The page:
You go on holiday. You cry the whole time.

You sit at Christmas dinner (or a wedding, or a party, or any event with lots of happy people) and you blink back tears. You feel alone. You feel isolated. You tell yourself, “My life wasn’t supposed to be like this.”

You still get ill a lot. Probably around now your body is so worn down that a virus or cold knocks you out altogether. You can’t go to work. You stay in bed for days and sleep.

You try new things. Reiki. Meditation. Pilates.

You meet someone new. Your heart soars then plummets. You come home from every date and cry. You start talking to him in your head, but you no longer expect him to be there when you get home from another horrific day at work. Instead, you have sex with the new person. You hate yourself afterwards (the first time). Then you love the physicality of it. You love feeling wanted. You have a lot of sex with this new person. It feels… distracting. But you end it. Because distracting is all it could ever be.

You feel bad that you can’t shake the sadness. You feel that you are no longer entitled to talk to your friends about it. And some days you feel ok. But the next day tends to knock you for six.

And you emerge at the end of six months feeling confused as f***. Your heart is full of longing and anger and sadness and memories. And you still love him.

The third trimester

Oh god, can it really still feel this bad?

You are convinced that there is something wrong with you. You still cry every day. You are overwhelmed with the emptiness. You can’t see a future, but you know at this point that there’s no going back.

And then you have good days. Maybe three of them at a time, even. But he’s never out of your thoughts. And you know that by now he will have moved on. You feel it in your guts that he’s seeing someone else. You can’t believe he could walk away and leave you in this mess.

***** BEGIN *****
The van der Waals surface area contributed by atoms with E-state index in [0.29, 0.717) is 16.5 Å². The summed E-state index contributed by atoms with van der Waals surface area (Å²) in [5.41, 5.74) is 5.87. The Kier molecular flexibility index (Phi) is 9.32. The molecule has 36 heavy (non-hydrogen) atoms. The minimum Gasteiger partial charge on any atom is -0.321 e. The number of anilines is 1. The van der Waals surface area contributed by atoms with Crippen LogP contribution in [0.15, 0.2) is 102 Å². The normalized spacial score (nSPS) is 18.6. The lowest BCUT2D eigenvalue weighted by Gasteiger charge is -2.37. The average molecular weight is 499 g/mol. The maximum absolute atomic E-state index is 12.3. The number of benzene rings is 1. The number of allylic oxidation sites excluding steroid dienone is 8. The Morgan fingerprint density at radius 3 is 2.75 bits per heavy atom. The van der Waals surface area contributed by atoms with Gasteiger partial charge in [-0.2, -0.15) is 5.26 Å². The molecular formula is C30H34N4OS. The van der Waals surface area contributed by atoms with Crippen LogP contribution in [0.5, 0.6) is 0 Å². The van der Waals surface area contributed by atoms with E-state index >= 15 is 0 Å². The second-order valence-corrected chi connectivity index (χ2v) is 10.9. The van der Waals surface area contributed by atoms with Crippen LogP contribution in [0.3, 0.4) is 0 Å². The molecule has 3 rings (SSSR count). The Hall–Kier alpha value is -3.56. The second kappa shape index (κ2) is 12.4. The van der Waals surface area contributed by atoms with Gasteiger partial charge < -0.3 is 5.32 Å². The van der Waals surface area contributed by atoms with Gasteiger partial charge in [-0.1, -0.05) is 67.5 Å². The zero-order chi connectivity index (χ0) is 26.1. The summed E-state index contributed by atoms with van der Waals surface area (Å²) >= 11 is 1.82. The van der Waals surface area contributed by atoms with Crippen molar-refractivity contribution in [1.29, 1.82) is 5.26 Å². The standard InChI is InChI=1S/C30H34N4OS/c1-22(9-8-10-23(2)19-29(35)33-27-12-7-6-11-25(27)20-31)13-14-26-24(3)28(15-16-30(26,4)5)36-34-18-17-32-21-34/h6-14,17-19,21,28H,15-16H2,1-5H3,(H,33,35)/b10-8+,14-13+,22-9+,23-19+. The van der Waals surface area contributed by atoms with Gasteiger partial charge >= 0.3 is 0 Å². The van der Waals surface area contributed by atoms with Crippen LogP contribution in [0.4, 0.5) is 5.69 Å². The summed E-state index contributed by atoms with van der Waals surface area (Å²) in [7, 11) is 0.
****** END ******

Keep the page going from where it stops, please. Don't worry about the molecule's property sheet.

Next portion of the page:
You still dream about him. Which can set you back for days.

You’re angry. You’re hurt. It. Is. Not. Fair.

You see the psychic again.

You still see the therapist.

And at some point you realise that the pain has changed from a sharp, overwhelming wave of grief to a dull, enduring rot in your bones. Some time later you realise that dull pain doesn’t pass. It will go with you from now on, into new relationships and situations. It will wake you at night every now and then. And whisper doubts in your ear. And remind you that you weren’t good enough.

Because nine months might have passed, but you still love him.

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4 Responses to “What to expect when you get dumped by the love of your life (or The first nine months of a break up)”

  1. shiftybananas May 12, 2014 at 6:52 am #

    Yeah… That about sums it up

  2. mick1982 May 12, 2014 at 3:56 pm #

    you really nailed it with this one:)

  3. luciddream85 May 21, 2014 at 4:26 pm #

    That is …… spot on. I’m six months in to when Andy actually left. Nine months into when he told me he was leaving. And you know what sucks? We let these men so deeply into our souls that it takes EFFIN THERAPY to fix all of the broken, damaged pieces of us. That’s what is sad. That’s the cost of opening up to someone and trusting them with every part of you. And people wonder why we look like scared puppies when the new one swoops in and tries to make promises. Ugh.

    • aprileb May 21, 2014 at 4:33 pm #

      Oh so true. I read something about how women will attach to their most meaningful relationship and not let it go until they find another. It made a lot of sense to me. But if I saw my ex I think I would actually punch him so hard right in the face. How dare me leave me this stupid wreck of the person I was. How dare he treat my feelings so recklessly and con my friends and my family and everyone. How dare he dispose of me. AAAHAHAHAHAHH. xx